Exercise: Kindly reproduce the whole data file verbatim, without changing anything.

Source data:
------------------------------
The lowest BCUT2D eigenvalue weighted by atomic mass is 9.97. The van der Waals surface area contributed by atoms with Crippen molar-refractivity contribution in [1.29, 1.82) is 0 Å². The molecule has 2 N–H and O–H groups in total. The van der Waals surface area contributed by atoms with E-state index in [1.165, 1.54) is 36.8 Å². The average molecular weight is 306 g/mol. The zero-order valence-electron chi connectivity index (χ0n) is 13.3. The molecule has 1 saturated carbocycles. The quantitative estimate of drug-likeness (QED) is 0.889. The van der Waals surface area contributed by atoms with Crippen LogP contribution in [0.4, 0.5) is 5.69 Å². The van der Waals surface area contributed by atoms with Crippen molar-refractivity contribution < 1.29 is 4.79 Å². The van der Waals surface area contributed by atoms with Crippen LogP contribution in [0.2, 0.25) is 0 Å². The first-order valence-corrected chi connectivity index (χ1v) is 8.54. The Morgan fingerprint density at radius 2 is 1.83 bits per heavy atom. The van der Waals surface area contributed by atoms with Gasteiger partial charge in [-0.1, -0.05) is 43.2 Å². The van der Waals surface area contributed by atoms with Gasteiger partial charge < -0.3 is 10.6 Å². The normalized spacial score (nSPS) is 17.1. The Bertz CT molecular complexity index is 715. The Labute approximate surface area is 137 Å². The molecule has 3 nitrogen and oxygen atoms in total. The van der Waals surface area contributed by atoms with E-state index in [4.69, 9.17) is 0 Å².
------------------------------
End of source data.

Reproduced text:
The lowest BCUT2D eigenvalue weighted by atomic mass is 9.97. The van der Waals surface area contributed by atoms with Crippen molar-refractivity contribution in [1.29, 1.82) is 0 Å². The molecule has 2 N–H and O–H groups in total. The van der Waals surface area contributed by atoms with E-state index in [1.165, 1.54) is 36.8 Å². The average molecular weight is 306 g/mol. The zero-order valence-electron chi connectivity index (χ0n) is 13.3. The molecule has 1 saturated carbocycles. The quantitative estimate of drug-likeness (QED) is 0.889. The van der Waals surface area contributed by atoms with Crippen LogP contribution in [0.4, 0.5) is 5.69 Å². The van der Waals surface area contributed by atoms with Crippen molar-refractivity contribution < 1.29 is 4.79 Å². The van der Waals surface area contributed by atoms with Crippen LogP contribution in [0.2, 0.25) is 0 Å². The first-order valence-corrected chi connectivity index (χ1v) is 8.54. The Morgan fingerprint density at radius 2 is 1.83 bits per heavy atom. The van der Waals surface area contributed by atoms with Gasteiger partial charge in [-0.1, -0.05) is 43.2 Å². The van der Waals surface area contributed by atoms with Gasteiger partial charge < -0.3 is 10.6 Å². The normalized spacial score (nSPS) is 17.1. The Bertz CT molecular complexity index is 715. The Labute approximate surface area is 137 Å². The molecule has 3 nitrogen and oxygen atoms in total. The van der Waals surface area contributed by atoms with E-state index in [4.69, 9.17) is 0 Å².